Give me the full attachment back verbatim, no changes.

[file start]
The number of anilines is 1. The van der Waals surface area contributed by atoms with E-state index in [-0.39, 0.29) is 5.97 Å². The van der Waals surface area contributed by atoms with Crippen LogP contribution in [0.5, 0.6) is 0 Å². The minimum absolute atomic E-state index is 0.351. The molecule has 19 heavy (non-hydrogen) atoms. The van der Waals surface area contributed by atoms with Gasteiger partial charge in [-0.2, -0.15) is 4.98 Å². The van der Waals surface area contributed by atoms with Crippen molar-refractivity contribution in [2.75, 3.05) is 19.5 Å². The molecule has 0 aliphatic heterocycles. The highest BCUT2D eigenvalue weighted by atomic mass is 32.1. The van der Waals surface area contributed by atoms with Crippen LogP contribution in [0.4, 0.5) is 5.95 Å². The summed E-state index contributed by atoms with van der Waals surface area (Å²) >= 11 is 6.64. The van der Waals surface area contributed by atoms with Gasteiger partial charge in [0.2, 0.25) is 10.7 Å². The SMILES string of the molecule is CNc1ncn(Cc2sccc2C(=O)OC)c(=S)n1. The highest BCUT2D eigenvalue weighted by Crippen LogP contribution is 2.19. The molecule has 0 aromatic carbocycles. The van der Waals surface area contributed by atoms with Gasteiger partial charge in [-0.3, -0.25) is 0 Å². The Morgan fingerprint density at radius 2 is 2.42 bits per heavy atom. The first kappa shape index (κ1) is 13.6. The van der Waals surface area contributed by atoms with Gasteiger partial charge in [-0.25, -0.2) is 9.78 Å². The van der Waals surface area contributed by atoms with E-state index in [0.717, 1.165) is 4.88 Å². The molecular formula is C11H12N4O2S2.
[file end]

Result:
The number of anilines is 1. The van der Waals surface area contributed by atoms with E-state index in [-0.39, 0.29) is 5.97 Å². The van der Waals surface area contributed by atoms with Crippen LogP contribution in [0.5, 0.6) is 0 Å². The minimum absolute atomic E-state index is 0.351. The molecule has 19 heavy (non-hydrogen) atoms. The van der Waals surface area contributed by atoms with Gasteiger partial charge in [-0.2, -0.15) is 4.98 Å². The van der Waals surface area contributed by atoms with Crippen molar-refractivity contribution in [2.75, 3.05) is 19.5 Å². The molecule has 0 aliphatic heterocycles. The highest BCUT2D eigenvalue weighted by atomic mass is 32.1. The van der Waals surface area contributed by atoms with Crippen LogP contribution in [0.4, 0.5) is 5.95 Å². The summed E-state index contributed by atoms with van der Waals surface area (Å²) >= 11 is 6.64. The van der Waals surface area contributed by atoms with Gasteiger partial charge in [0.2, 0.25) is 10.7 Å². The SMILES string of the molecule is CNc1ncn(Cc2sccc2C(=O)OC)c(=S)n1. The highest BCUT2D eigenvalue weighted by Crippen LogP contribution is 2.19. The molecule has 0 aromatic carbocycles. The van der Waals surface area contributed by atoms with Gasteiger partial charge in [-0.3, -0.25) is 0 Å². The Morgan fingerprint density at radius 2 is 2.42 bits per heavy atom. The first kappa shape index (κ1) is 13.6. The van der Waals surface area contributed by atoms with Gasteiger partial charge in [-0.25, -0.2) is 9.78 Å². The van der Waals surface area contributed by atoms with E-state index in [0.717, 1.165) is 4.88 Å². The molecular formula is C11H12N4O2S2.